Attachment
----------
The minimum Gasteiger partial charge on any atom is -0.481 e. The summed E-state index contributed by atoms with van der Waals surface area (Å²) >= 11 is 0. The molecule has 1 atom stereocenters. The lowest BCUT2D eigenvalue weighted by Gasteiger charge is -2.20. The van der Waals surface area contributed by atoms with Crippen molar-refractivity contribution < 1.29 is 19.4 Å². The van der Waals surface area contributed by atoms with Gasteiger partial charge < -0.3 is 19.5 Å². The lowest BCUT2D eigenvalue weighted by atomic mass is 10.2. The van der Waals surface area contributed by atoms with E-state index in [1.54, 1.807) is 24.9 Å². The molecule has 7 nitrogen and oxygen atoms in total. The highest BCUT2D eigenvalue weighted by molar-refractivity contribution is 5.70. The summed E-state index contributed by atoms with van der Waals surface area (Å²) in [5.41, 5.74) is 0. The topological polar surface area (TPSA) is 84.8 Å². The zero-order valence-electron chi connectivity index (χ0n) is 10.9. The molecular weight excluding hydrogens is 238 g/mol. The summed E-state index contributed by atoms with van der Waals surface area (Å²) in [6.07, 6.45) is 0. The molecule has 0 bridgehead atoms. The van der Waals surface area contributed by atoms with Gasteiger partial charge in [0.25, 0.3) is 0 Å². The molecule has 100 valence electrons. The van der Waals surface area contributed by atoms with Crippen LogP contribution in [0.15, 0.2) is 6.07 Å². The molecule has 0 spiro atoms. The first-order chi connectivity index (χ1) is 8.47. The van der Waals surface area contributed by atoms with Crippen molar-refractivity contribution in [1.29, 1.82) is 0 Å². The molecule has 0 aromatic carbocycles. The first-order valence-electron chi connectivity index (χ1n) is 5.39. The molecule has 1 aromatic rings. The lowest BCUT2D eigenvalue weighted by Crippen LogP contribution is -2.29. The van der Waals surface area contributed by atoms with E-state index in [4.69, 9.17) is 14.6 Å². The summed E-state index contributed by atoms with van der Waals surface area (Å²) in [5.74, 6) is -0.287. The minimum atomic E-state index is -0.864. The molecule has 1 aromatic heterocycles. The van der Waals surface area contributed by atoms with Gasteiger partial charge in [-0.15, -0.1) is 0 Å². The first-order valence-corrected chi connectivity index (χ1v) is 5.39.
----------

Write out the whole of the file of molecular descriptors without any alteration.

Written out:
The minimum Gasteiger partial charge on any atom is -0.481 e. The summed E-state index contributed by atoms with van der Waals surface area (Å²) >= 11 is 0. The molecule has 1 atom stereocenters. The lowest BCUT2D eigenvalue weighted by Gasteiger charge is -2.20. The van der Waals surface area contributed by atoms with Crippen molar-refractivity contribution < 1.29 is 19.4 Å². The van der Waals surface area contributed by atoms with Gasteiger partial charge < -0.3 is 19.5 Å². The lowest BCUT2D eigenvalue weighted by atomic mass is 10.2. The van der Waals surface area contributed by atoms with E-state index in [1.54, 1.807) is 24.9 Å². The molecule has 7 nitrogen and oxygen atoms in total. The highest BCUT2D eigenvalue weighted by molar-refractivity contribution is 5.70. The summed E-state index contributed by atoms with van der Waals surface area (Å²) in [5.41, 5.74) is 0. The topological polar surface area (TPSA) is 84.8 Å². The zero-order valence-electron chi connectivity index (χ0n) is 10.9. The molecular weight excluding hydrogens is 238 g/mol. The summed E-state index contributed by atoms with van der Waals surface area (Å²) in [6.07, 6.45) is 0. The molecule has 0 bridgehead atoms. The van der Waals surface area contributed by atoms with Gasteiger partial charge in [0.25, 0.3) is 0 Å². The molecule has 100 valence electrons. The van der Waals surface area contributed by atoms with Crippen LogP contribution in [0.15, 0.2) is 6.07 Å². The molecule has 0 spiro atoms. The first-order chi connectivity index (χ1) is 8.47. The van der Waals surface area contributed by atoms with Crippen molar-refractivity contribution in [1.29, 1.82) is 0 Å². The molecule has 0 aromatic carbocycles. The first-order valence-electron chi connectivity index (χ1n) is 5.39. The molecule has 1 aromatic rings. The lowest BCUT2D eigenvalue weighted by Crippen LogP contribution is -2.29. The van der Waals surface area contributed by atoms with E-state index in [4.69, 9.17) is 14.6 Å². The summed E-state index contributed by atoms with van der Waals surface area (Å²) in [5.74, 6) is -0.287. The minimum atomic E-state index is -0.864. The molecule has 1 aromatic heterocycles. The van der Waals surface area contributed by atoms with Gasteiger partial charge in [-0.15, -0.1) is 0 Å². The first-order valence-corrected chi connectivity index (χ1v) is 5.39.